Now, there are some leaders in this sector that may not have gotten all the press they deserve. I don’t want to advertise them openly, and make many of my other friends and associates mad by thinking I am discounting their products, because I am not. A truly well-thought-out end-to-end solution will comprise a blend of many types of products—passive, active, bar code, wireless, cellular or mesh backbones. Many of my past associates and companies with which I have worked have stellar products in their niche of the spectrum.

In my opinion, two companies stand out. Both have limited the infrastructure requirement to near zero, in most cases, and have adopted two-way communications. This alone takes us to the second and third generation of RFID.

One of these businesses has stepped away and leapfrogged forward, not only building RFID devices, but also a two-way-communications layered sensory network. This allows the “tag”—for lack of a better term—to support up to nine devices or sensors, as well as monitor them, relay information, act on this data and allow complete point-of-use communication and integration.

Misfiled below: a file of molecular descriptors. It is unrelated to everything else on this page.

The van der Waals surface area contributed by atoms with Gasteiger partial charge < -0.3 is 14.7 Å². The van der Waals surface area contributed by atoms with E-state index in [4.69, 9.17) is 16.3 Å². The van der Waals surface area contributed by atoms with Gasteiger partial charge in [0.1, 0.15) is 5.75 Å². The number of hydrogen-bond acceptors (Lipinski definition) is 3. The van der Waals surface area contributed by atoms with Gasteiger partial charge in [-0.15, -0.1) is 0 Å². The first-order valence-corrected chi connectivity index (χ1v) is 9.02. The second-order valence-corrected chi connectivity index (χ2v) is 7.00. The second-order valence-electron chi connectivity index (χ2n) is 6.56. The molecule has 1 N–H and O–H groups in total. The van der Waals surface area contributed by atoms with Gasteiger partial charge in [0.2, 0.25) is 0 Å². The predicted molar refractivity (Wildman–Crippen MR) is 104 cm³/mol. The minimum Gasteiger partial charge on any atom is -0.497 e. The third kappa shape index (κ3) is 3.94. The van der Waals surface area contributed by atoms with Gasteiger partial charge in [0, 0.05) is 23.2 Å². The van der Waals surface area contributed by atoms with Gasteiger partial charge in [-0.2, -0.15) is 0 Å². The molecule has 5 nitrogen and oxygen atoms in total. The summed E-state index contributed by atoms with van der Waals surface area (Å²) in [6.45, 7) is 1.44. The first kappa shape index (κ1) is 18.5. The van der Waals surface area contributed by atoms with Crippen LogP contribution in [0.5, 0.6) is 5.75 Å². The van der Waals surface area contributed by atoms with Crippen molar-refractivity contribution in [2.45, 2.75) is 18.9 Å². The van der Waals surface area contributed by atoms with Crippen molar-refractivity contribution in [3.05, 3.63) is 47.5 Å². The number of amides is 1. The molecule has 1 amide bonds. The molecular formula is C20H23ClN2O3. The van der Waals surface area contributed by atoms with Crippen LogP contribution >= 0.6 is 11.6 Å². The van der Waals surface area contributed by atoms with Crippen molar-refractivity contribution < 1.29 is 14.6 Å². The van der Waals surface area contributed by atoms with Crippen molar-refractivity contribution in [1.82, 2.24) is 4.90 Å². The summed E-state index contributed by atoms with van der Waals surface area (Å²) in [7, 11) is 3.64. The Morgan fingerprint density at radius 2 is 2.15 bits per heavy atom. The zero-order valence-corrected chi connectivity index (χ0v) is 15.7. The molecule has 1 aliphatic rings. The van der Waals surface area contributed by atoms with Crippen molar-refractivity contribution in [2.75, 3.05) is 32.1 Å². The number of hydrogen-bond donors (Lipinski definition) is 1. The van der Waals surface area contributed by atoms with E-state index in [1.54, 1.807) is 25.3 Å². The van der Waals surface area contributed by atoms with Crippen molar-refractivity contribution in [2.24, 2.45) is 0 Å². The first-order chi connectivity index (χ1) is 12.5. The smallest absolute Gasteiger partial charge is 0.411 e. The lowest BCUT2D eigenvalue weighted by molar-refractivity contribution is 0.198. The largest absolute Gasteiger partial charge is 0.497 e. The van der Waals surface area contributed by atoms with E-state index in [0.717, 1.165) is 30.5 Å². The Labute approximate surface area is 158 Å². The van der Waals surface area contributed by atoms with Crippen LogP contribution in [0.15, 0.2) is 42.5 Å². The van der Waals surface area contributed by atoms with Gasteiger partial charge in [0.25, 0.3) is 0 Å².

Employee badges can not only tell you who a particular worker is, but also be aware of that person’s surrounding environment, and report his or her status and exposure to hazardous conditions, such as radiation, trace gases, temperature, man down, water/sea water (man overboard), actual GPS location, and much more. Remember, the tags support total two-way communications, so you can send messages and alerts to the person wearing the badge as well.